Why the Momo Challenge Film Might Beat the Meme Movie Curse

Momo is not coming for your children, but she may be coming soon to a theater near you. The creepy face, which became the center of a viral hoax that petrified thousands of parents earlier this year, is reportedly about to be the basis of a horror movie from Orion Pictures, Vertigo Entertainment, and producer Taka Ichise. It's easy to see why. It's Pennywise wishes he could stretch his smile that wide. There's a freakishness to Momo's over-taut skin and bulging eyes, and she's not even moving. Oh, and did we mention she has bird legs? Momo won't be the first meme character to make her way to the movies, but, for a lot of reasons, she might be the …

When Black Horror Consumes Us

Black horror is having a moment. All of a sudden the genre feels alive, feral, infinite. How delicious it tastes, too. Like Ralph Ellison’s Invisible Man biting into that ambrosial yam, savoring something like self-release, the genre has gone sweet and hot, enriched as anything we’ve witnessed, a divinely wicked nectar, a sustenance of arrant want. But even with all this chatter about black horror’s Hollywood renaissance, and how Hitchcock heir apparent Jordan Peele has masterminded a movement toward the macabre—with Get Out, Us, The Twilight Zone, and upcoming projects that include a Candyman remake—one point gets lost: Donald Glover got here first. When I consider What Black Horror Means Today, with the thick of the present around me and …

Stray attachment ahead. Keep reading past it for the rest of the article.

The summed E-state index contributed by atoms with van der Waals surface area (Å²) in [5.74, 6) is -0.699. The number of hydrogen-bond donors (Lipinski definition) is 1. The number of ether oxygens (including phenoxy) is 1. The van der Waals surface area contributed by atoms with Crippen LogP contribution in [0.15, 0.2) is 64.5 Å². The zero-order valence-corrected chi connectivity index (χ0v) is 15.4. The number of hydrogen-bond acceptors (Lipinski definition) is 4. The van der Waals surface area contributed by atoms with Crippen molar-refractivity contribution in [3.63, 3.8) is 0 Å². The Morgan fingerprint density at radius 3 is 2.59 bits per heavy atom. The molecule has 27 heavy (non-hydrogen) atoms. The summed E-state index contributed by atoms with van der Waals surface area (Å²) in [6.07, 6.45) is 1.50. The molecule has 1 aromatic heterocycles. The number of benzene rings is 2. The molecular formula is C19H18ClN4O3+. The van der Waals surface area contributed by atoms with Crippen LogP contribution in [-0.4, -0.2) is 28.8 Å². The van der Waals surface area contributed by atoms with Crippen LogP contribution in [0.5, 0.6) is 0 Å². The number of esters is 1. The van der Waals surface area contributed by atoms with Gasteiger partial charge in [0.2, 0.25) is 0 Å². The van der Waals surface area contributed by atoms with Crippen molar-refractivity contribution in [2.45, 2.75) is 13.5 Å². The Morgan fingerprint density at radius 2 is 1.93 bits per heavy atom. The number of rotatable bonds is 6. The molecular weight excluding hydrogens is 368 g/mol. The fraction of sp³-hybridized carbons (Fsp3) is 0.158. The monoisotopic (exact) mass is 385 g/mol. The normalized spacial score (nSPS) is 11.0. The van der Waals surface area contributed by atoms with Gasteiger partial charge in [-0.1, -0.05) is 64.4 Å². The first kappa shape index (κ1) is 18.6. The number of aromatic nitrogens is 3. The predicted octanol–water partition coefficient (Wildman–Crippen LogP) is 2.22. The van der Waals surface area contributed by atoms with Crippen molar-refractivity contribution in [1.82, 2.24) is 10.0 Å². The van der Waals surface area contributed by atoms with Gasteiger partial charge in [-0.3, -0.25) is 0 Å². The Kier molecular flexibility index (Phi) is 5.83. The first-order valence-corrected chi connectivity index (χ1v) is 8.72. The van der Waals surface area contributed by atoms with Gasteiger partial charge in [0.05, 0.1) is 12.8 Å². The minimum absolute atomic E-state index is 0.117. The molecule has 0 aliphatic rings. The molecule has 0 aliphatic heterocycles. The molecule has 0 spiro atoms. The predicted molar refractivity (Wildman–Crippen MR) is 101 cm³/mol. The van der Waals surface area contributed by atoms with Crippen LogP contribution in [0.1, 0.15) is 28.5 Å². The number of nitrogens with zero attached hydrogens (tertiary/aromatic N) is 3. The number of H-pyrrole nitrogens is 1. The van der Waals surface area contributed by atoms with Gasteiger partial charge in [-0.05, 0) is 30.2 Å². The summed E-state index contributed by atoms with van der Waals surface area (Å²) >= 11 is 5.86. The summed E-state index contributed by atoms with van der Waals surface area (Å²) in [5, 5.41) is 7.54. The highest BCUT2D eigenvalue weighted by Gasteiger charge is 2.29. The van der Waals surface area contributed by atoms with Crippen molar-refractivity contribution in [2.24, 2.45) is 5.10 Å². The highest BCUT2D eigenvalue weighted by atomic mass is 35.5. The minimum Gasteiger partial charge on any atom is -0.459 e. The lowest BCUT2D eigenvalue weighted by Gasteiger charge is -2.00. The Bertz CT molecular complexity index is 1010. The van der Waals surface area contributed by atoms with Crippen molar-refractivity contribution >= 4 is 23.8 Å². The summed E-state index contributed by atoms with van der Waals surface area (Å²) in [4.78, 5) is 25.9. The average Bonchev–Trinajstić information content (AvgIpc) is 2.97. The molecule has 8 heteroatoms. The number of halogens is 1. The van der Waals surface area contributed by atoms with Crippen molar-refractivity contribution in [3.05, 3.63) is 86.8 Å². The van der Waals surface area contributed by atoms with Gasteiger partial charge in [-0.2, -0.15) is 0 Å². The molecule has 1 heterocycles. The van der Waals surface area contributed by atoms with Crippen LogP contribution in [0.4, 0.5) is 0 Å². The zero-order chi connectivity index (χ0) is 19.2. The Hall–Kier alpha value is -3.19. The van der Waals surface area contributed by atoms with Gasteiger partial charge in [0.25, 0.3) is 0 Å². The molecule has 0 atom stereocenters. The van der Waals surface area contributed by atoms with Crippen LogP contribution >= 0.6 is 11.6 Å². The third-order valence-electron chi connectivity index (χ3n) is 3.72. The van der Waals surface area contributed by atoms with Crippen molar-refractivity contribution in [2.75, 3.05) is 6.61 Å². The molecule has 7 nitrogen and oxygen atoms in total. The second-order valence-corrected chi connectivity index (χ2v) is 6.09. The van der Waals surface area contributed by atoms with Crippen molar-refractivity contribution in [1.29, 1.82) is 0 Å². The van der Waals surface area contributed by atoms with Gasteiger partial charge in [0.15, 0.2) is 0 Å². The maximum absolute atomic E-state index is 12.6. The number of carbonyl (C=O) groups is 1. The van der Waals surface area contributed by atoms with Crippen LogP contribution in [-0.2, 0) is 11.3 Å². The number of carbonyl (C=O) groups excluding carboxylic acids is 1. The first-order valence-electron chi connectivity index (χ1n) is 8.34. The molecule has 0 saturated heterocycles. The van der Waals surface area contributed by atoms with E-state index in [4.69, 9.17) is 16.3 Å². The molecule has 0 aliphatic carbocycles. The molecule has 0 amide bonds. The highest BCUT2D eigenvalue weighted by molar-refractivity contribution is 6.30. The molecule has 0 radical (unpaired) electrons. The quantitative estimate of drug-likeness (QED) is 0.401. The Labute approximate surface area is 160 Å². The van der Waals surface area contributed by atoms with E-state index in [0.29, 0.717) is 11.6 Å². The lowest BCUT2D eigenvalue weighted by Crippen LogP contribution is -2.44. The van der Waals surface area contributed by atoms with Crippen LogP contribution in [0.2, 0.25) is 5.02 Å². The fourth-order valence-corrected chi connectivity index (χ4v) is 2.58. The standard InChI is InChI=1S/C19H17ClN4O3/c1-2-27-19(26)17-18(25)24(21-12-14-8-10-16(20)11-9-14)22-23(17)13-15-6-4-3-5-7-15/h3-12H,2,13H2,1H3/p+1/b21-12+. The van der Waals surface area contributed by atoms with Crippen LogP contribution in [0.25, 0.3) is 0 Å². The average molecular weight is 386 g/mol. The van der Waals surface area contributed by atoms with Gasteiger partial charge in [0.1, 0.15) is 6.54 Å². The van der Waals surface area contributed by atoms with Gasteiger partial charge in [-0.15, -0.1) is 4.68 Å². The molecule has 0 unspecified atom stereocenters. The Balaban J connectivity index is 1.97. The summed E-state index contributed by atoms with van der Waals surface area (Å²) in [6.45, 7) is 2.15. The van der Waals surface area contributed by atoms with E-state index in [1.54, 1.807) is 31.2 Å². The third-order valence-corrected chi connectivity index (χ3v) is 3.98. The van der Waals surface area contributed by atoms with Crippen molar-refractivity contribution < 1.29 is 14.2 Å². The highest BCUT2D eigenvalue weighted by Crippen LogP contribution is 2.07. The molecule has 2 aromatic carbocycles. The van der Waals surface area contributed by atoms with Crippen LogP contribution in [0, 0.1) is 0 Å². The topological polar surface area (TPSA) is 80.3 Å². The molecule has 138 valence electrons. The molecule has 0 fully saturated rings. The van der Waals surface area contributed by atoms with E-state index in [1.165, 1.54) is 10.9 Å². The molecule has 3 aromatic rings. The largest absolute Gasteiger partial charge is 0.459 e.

Us Is About Ascending From Your Own Personal Hell

The prowess of a Jordan Peele film reveals itself in the dive. With Get Out—his Oscar-winning 2017 social thriller about brain-swapping white liberals and their obsession with black bodies—Peele explored what it meant to descend into, and ultimately be trapped by, the dark vista of the mind. What unfurled was a cerebral madhouse of tangled racial horrors. It felt true. Especially true if, like Daniel Kaluuya's character Chris Washington, you are forced to live in the world merely as a consequence to mischievous white purveyors. Peele is likewise consumed by the crescendo, the ascent. He is just as eager to detail the rise from psychological or physical terror to a place of safety. What the writer-director-producer ultimately privileged in Get …